CSA newsletter #13! Recipes, farm photos, tidbits, and more!
we, uh, don't have twitter
THURSDAY, SEPT. 1ST 5:30-7:30 pm Putting the Garden To Bed Though it’s still a month or so before the garden is ready to sleep, now is a good time to plan for the inevitable coming of Jack Frost. Any work you do in the garden in the fall will reward you tenfold the following spring. Learn how to protect your soil through the winter as well as add fertility for next year’s crops. We’ll discuss pros and cons of cover crops, manure, and compost, and examine the permaculture technique of sheet mulching to expand your garden for next season! Cost $15-30 sliding scale. For more information or to sign up, email Casey! (digger@earthlydelightsfarm.com)

FRIDAY, SEPT. 2nd 8:30am-3:00 pm Symposium on Food Security at Boise State. Click on the photo above for more specifics about this radical event! Gary Paul Nabhan, along with other speakers, will be presenting! We'll see you there!

Monday, Sept 5 & Thursday, Sept 8th 8am-1pm. Intern Appreciation Week! Come lend a hand on the farm and fill the interns' shoes while they take a much-needed vacation. It's a chance for us to show you what a typical day in the life of your food looks like! Come out and join in, and we'll feed you afterward! Please RSVP.

CSA Newsletter #12!

WANT TO LEND A (FARM) HAND? Come join us during Intern Appreciation Week for a chance to see what a typical morning on the farm is like! In honor of Labor Day, we're giving our interns the week off, and we're inviting YOU to come out and help fill their dirty shoes! Come help harvest, weed, sort shares, or do other farmy stuff! Our work morning is 8-noon, with lunch until 1:00 (yes! We'll FEED YOU, TOO!). Come meet your fellow CSA members, reconnect with former interns, and help give our 2011 interns a much-deserved break! Please RSVP to save a spot! Thank you! Casey and Lori
Farm Wants and Needs
A revamping of an old Local Grub tradition, we will heretoforth share with y'all our farm wants and needs. If you happen to be able to help out with any of these items, we'd be much obliged!
*living wage for farmers
*land ownership determined by stewardship more than money

*patent-free seeds for the whole world
*Less lawn, more gardens
*coolers for storing produce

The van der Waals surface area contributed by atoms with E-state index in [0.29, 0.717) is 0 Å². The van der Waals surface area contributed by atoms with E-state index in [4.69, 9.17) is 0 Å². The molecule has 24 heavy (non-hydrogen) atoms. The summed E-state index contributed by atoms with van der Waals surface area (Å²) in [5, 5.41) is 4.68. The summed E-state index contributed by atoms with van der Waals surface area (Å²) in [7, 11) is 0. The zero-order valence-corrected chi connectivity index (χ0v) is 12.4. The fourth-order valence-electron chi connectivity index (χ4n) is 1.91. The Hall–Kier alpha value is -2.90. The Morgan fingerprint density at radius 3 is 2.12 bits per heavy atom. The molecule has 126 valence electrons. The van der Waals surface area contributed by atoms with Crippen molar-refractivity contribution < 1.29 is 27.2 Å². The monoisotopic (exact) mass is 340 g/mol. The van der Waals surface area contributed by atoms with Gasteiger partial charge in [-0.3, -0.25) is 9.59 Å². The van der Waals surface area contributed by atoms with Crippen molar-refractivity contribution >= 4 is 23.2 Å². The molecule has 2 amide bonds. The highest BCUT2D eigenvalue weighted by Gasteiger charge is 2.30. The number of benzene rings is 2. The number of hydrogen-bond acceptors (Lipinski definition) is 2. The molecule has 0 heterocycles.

*plastic bags
*twist ties
*an EZ up canopy
*bedding-free manure
from happy horses
*labeling of GMO foods so we know when we're consuming potatoes with a pesticide in every cell and boycott the hell out of anyone who thinks that's a good idea

Each week, the share grows and gets heavier, as the bike carts will attest...this week's bounty includes more tomatoes (still waiting on the big ole brandywine-types), and more of the rest of the summer stuff that's finally starting to come on!

We heard mixed reviews about the toothache plant from those who were brave enough to try it laast week. As you might imagine, it's been a hard sell to get the Modern or the Red Feather to take a chance and put it on their menus...nevertheless, I'm confident it has merit as a sensory experience at least, but what it lacks is a sexy name....OOH! I've got an idea! Let's have a contest to rename the toothache plant to something more appetizing that a bar would want to put on its appetizer menu...if we choose your name, you will win a lifetime supply of toothache plant (that is, actual flowers this season, and some seeds to grow your own in perpetuity). Let the games begin!

*Carrots! Lookin' good still--they're Sugarsnax...we have had ample carrots this year, which is a rarity in some years. Try a Mexican Cucumber-Carrot salad! Finely dice cukes and carrots and sprinkle with fresh lime juice, salt, and chili powder
*Jalapeno Peppers Check out the dilly bean recipe below for ideas on using your hot peppers this week!
*TOMATOES!!!!!!!!!!!! Yesssssssssss!!!!!!! They're FINALLY COMING! Enough to make a fresh salsa, eh? Or, what about bruschetta? or, check out Colleen's recipe below for from her wacky and delicious pie from her lunch a couple weeks ago
*Anaheim Peppers Yum! Delicious...mild, with a little spice in some of them...
*Eggplant! Listada de Gandia (the bulbous white streaked ones) or Florida High Bush (the typical purple kind). Joe made baba ghanoush, the Middle Eastern eggplant and tahini dish that's similar to hummus, is a great way to use up any stragglin' eggplant...I'll link you to a recipe here, and maybe include one in full glory below in another newsletter. Nickey put sauteed eggplant in her whatchagot stew of a lunch today, with spiral noodles, black beans, cabbage, green beans, and the eggplant--we all thought it sounded weird (including Nickey), but we all ended up enjoying it immensely! For that "recipe", you'd have to just put those things together, but for the baba ghanoush, check this out...http://allrecipes.com/Recipe/baba-ghanoush-2/detail.aspx
*Tomatillos! They're comin now! These little green GEMS are a fantastic addition to salsas (they are the main ingredient in salsa verde), and their tart and crisp taste is excellent when paired with eggs in a scramble. Yummy! Tomatillos are delicious raw or cooked, so try 'em both ways and see which you like best! Lori and I love to make a raw salsa by combining tomatillos, garlic, a bit of onion, salt, and maybe some lime or cilantro, if it's around in a food processor. It's cool and refreshing on a hot day like today!
*Ground Cherries! Almost everyone's hooked on the ground cherries now, which is great, because the crop is finally starting to pick up a little! They're delicious added to salsas and guacamole (they give that pineapple- or mango-salsa sort of taste), or just eaten raw!
*SQUASH Zucchini, yellow crookneck, and/or pattypan (yellow and white). We made a dutch oven lasagne last weekend up on the river...mmmm.....Nickey made us some zucchini bread today, which is always a good way to use up leftover squash. Also, you can shred it and freeze it to use in baked goods in winter when you're not so sick of it!